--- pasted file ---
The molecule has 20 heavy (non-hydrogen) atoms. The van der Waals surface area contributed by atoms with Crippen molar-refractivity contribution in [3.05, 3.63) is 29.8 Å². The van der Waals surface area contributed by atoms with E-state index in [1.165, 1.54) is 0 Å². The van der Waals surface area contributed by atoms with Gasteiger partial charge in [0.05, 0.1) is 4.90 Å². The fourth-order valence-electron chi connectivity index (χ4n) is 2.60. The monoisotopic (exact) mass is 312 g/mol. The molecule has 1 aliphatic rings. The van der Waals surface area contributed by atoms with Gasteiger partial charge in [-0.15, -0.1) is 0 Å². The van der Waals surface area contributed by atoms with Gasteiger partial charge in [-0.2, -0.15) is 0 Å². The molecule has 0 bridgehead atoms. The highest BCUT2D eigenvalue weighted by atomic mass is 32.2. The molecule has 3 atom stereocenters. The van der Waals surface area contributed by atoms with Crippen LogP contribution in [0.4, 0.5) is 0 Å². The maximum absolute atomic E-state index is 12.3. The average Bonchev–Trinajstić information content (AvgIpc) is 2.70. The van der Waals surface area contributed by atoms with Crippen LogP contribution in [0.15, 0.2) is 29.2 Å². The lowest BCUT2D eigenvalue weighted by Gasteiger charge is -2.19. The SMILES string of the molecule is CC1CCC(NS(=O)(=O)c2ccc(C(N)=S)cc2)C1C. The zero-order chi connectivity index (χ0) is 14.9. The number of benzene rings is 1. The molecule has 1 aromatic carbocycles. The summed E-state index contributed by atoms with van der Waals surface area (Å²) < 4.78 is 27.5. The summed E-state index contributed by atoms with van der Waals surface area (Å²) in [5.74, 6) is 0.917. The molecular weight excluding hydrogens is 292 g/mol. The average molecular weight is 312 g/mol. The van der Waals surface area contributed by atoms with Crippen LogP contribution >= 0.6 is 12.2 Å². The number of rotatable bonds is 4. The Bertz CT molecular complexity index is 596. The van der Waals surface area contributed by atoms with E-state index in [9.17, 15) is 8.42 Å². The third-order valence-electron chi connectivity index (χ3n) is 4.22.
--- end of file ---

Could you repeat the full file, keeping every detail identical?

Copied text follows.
The molecule has 20 heavy (non-hydrogen) atoms. The van der Waals surface area contributed by atoms with Crippen molar-refractivity contribution in [3.05, 3.63) is 29.8 Å². The van der Waals surface area contributed by atoms with E-state index in [1.165, 1.54) is 0 Å². The van der Waals surface area contributed by atoms with Gasteiger partial charge in [0.05, 0.1) is 4.90 Å². The fourth-order valence-electron chi connectivity index (χ4n) is 2.60. The monoisotopic (exact) mass is 312 g/mol. The molecule has 1 aliphatic rings. The van der Waals surface area contributed by atoms with Gasteiger partial charge in [-0.15, -0.1) is 0 Å². The van der Waals surface area contributed by atoms with Gasteiger partial charge in [-0.2, -0.15) is 0 Å². The molecule has 0 bridgehead atoms. The highest BCUT2D eigenvalue weighted by atomic mass is 32.2. The molecule has 3 atom stereocenters. The van der Waals surface area contributed by atoms with Crippen LogP contribution in [0.4, 0.5) is 0 Å². The maximum absolute atomic E-state index is 12.3. The average Bonchev–Trinajstić information content (AvgIpc) is 2.70. The van der Waals surface area contributed by atoms with Crippen LogP contribution in [0.15, 0.2) is 29.2 Å². The lowest BCUT2D eigenvalue weighted by Gasteiger charge is -2.19. The SMILES string of the molecule is CC1CCC(NS(=O)(=O)c2ccc(C(N)=S)cc2)C1C. The zero-order chi connectivity index (χ0) is 14.9. The number of benzene rings is 1. The molecule has 1 aromatic carbocycles. The summed E-state index contributed by atoms with van der Waals surface area (Å²) < 4.78 is 27.5. The summed E-state index contributed by atoms with van der Waals surface area (Å²) in [5.74, 6) is 0.917. The molecular weight excluding hydrogens is 292 g/mol. The average molecular weight is 312 g/mol. The van der Waals surface area contributed by atoms with Crippen LogP contribution >= 0.6 is 12.2 Å². The number of rotatable bonds is 4. The Bertz CT molecular complexity index is 596. The van der Waals surface area contributed by atoms with E-state index in [9.17, 15) is 8.42 Å². The third-order valence-electron chi connectivity index (χ3n) is 4.22.